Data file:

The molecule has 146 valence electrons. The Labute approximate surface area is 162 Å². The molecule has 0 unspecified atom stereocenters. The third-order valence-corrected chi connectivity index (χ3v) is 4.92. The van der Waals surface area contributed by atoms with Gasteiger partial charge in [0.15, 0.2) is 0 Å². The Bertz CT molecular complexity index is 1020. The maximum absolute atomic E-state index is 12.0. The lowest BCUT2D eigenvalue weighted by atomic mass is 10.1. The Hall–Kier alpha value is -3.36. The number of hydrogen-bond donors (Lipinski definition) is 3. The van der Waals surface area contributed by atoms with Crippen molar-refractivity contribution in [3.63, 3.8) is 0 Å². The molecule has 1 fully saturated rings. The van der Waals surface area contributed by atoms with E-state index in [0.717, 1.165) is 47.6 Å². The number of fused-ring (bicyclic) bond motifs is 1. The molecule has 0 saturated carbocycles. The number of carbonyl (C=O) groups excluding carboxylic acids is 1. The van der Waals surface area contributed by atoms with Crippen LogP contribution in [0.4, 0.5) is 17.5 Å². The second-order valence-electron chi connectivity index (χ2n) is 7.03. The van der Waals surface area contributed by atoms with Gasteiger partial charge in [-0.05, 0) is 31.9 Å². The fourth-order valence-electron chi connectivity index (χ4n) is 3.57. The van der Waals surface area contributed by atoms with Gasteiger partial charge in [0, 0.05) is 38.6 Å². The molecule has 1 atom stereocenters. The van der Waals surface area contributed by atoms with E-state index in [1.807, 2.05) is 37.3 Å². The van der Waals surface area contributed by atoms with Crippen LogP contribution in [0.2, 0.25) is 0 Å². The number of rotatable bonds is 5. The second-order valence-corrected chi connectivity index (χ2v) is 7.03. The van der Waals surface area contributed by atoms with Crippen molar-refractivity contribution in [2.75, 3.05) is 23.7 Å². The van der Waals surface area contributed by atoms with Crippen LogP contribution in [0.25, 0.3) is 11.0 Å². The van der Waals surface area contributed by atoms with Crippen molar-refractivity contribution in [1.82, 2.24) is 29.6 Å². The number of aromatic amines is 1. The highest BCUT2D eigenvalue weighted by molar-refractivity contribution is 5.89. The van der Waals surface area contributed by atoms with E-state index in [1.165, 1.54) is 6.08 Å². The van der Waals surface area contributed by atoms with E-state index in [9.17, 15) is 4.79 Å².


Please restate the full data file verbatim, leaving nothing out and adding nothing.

The molecule has 146 valence electrons. The Labute approximate surface area is 162 Å². The molecule has 0 unspecified atom stereocenters. The third-order valence-corrected chi connectivity index (χ3v) is 4.92. The van der Waals surface area contributed by atoms with Gasteiger partial charge in [0.15, 0.2) is 0 Å². The Bertz CT molecular complexity index is 1020. The maximum absolute atomic E-state index is 12.0. The lowest BCUT2D eigenvalue weighted by atomic mass is 10.1. The Hall–Kier alpha value is -3.36. The number of hydrogen-bond donors (Lipinski definition) is 3. The van der Waals surface area contributed by atoms with Crippen molar-refractivity contribution in [3.63, 3.8) is 0 Å². The molecule has 1 fully saturated rings. The van der Waals surface area contributed by atoms with E-state index in [0.717, 1.165) is 47.6 Å². The number of fused-ring (bicyclic) bond motifs is 1. The molecule has 0 saturated carbocycles. The number of carbonyl (C=O) groups excluding carboxylic acids is 1. The van der Waals surface area contributed by atoms with Crippen LogP contribution in [0.4, 0.5) is 17.5 Å². The second-order valence-electron chi connectivity index (χ2n) is 7.03. The van der Waals surface area contributed by atoms with Gasteiger partial charge in [-0.05, 0) is 31.9 Å². The fourth-order valence-electron chi connectivity index (χ4n) is 3.57. The van der Waals surface area contributed by atoms with Gasteiger partial charge in [0, 0.05) is 38.6 Å². The molecule has 1 atom stereocenters. The van der Waals surface area contributed by atoms with E-state index in [1.807, 2.05) is 37.3 Å². The van der Waals surface area contributed by atoms with Crippen LogP contribution in [0.2, 0.25) is 0 Å². The number of rotatable bonds is 5. The second-order valence-corrected chi connectivity index (χ2v) is 7.03. The van der Waals surface area contributed by atoms with Crippen molar-refractivity contribution in [2.75, 3.05) is 23.7 Å². The van der Waals surface area contributed by atoms with Crippen LogP contribution in [0.25, 0.3) is 11.0 Å². The van der Waals surface area contributed by atoms with Crippen molar-refractivity contribution in [1.82, 2.24) is 29.6 Å². The number of aromatic amines is 1. The highest BCUT2D eigenvalue weighted by molar-refractivity contribution is 5.89. The van der Waals surface area contributed by atoms with E-state index in [1.165, 1.54) is 6.08 Å². The van der Waals surface area contributed by atoms with E-state index in [9.17, 15) is 4.79 Å².